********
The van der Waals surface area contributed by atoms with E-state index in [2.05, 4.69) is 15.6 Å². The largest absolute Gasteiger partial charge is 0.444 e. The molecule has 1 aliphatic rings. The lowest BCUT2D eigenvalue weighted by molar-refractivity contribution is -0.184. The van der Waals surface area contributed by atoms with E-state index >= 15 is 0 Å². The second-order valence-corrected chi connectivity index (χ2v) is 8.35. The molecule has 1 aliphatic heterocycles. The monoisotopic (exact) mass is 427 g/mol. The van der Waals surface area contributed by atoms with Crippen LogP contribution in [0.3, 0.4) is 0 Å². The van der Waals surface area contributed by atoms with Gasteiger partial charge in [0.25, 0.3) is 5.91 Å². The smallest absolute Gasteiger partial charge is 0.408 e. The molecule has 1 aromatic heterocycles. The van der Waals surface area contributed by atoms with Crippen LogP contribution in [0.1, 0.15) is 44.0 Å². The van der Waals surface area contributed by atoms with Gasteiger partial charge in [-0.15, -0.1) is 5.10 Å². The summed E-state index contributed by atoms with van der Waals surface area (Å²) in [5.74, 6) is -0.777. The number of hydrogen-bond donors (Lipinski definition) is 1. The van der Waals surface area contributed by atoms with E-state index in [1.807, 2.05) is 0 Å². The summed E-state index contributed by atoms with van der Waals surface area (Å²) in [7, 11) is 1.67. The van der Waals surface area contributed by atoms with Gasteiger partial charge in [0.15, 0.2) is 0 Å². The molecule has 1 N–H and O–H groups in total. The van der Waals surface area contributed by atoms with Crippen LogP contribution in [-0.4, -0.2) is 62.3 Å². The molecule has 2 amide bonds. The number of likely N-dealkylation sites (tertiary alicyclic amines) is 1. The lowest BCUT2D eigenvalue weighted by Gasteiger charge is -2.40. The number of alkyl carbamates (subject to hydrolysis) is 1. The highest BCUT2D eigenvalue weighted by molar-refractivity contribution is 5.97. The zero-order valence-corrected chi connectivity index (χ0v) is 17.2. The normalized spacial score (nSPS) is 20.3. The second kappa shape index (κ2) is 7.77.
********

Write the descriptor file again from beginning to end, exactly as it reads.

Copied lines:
The van der Waals surface area contributed by atoms with E-state index in [2.05, 4.69) is 15.6 Å². The largest absolute Gasteiger partial charge is 0.444 e. The molecule has 1 aliphatic rings. The lowest BCUT2D eigenvalue weighted by molar-refractivity contribution is -0.184. The van der Waals surface area contributed by atoms with E-state index >= 15 is 0 Å². The second-order valence-corrected chi connectivity index (χ2v) is 8.35. The molecule has 1 aliphatic heterocycles. The monoisotopic (exact) mass is 427 g/mol. The van der Waals surface area contributed by atoms with Crippen LogP contribution in [0.3, 0.4) is 0 Å². The van der Waals surface area contributed by atoms with Gasteiger partial charge in [0.25, 0.3) is 5.91 Å². The smallest absolute Gasteiger partial charge is 0.408 e. The molecule has 1 aromatic heterocycles. The van der Waals surface area contributed by atoms with Crippen LogP contribution in [0.1, 0.15) is 44.0 Å². The van der Waals surface area contributed by atoms with Gasteiger partial charge in [-0.15, -0.1) is 5.10 Å². The summed E-state index contributed by atoms with van der Waals surface area (Å²) in [5.74, 6) is -0.777. The number of hydrogen-bond donors (Lipinski definition) is 1. The van der Waals surface area contributed by atoms with E-state index in [1.807, 2.05) is 0 Å². The summed E-state index contributed by atoms with van der Waals surface area (Å²) in [7, 11) is 1.67. The van der Waals surface area contributed by atoms with Gasteiger partial charge in [0.15, 0.2) is 0 Å². The molecule has 1 N–H and O–H groups in total. The van der Waals surface area contributed by atoms with Crippen LogP contribution in [-0.4, -0.2) is 62.3 Å². The molecule has 2 amide bonds. The number of likely N-dealkylation sites (tertiary alicyclic amines) is 1. The lowest BCUT2D eigenvalue weighted by Gasteiger charge is -2.40. The number of alkyl carbamates (subject to hydrolysis) is 1. The highest BCUT2D eigenvalue weighted by molar-refractivity contribution is 5.97. The zero-order valence-corrected chi connectivity index (χ0v) is 17.2. The normalized spacial score (nSPS) is 20.3. The second kappa shape index (κ2) is 7.77.